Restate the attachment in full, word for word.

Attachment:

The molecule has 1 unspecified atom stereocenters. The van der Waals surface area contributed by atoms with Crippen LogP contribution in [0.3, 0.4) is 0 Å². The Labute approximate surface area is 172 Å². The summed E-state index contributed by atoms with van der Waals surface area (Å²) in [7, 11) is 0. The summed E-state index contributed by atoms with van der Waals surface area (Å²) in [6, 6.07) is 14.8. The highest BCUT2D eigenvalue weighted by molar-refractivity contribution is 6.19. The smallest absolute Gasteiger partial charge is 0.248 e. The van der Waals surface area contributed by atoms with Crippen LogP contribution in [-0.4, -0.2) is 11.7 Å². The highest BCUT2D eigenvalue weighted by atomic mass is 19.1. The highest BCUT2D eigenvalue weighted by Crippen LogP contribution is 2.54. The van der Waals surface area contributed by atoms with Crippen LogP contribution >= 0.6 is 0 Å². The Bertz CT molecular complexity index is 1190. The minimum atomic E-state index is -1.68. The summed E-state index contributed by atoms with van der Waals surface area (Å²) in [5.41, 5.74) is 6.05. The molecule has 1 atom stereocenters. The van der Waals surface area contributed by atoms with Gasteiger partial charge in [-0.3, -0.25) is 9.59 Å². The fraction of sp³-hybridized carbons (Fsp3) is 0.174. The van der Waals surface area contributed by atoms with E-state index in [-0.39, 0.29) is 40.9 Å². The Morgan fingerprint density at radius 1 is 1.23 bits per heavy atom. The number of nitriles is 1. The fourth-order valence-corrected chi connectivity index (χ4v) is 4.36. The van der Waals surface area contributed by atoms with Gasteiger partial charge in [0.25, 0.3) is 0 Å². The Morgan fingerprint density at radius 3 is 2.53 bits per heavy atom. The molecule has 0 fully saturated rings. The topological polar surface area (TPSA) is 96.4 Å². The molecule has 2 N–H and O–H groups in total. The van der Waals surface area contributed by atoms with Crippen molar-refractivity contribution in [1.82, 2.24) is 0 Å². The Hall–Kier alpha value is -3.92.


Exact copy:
The molecule has 1 unspecified atom stereocenters. The van der Waals surface area contributed by atoms with Crippen LogP contribution in [0.3, 0.4) is 0 Å². The Labute approximate surface area is 172 Å². The summed E-state index contributed by atoms with van der Waals surface area (Å²) in [7, 11) is 0. The summed E-state index contributed by atoms with van der Waals surface area (Å²) in [6, 6.07) is 14.8. The highest BCUT2D eigenvalue weighted by molar-refractivity contribution is 6.19. The smallest absolute Gasteiger partial charge is 0.248 e. The van der Waals surface area contributed by atoms with Crippen LogP contribution in [-0.4, -0.2) is 11.7 Å². The highest BCUT2D eigenvalue weighted by atomic mass is 19.1. The highest BCUT2D eigenvalue weighted by Crippen LogP contribution is 2.54. The van der Waals surface area contributed by atoms with Crippen LogP contribution >= 0.6 is 0 Å². The Bertz CT molecular complexity index is 1190. The minimum atomic E-state index is -1.68. The summed E-state index contributed by atoms with van der Waals surface area (Å²) in [5.41, 5.74) is 6.05. The molecule has 1 atom stereocenters. The van der Waals surface area contributed by atoms with Gasteiger partial charge in [-0.3, -0.25) is 9.59 Å². The fraction of sp³-hybridized carbons (Fsp3) is 0.174. The van der Waals surface area contributed by atoms with E-state index in [-0.39, 0.29) is 40.9 Å². The Morgan fingerprint density at radius 1 is 1.23 bits per heavy atom. The number of nitriles is 1. The fourth-order valence-corrected chi connectivity index (χ4v) is 4.36. The van der Waals surface area contributed by atoms with Gasteiger partial charge in [0.25, 0.3) is 0 Å². The Morgan fingerprint density at radius 3 is 2.53 bits per heavy atom. The molecule has 0 fully saturated rings. The topological polar surface area (TPSA) is 96.4 Å². The molecule has 2 N–H and O–H groups in total. The van der Waals surface area contributed by atoms with Crippen molar-refractivity contribution in [1.82, 2.24) is 0 Å². The Hall–Kier alpha value is -3.92.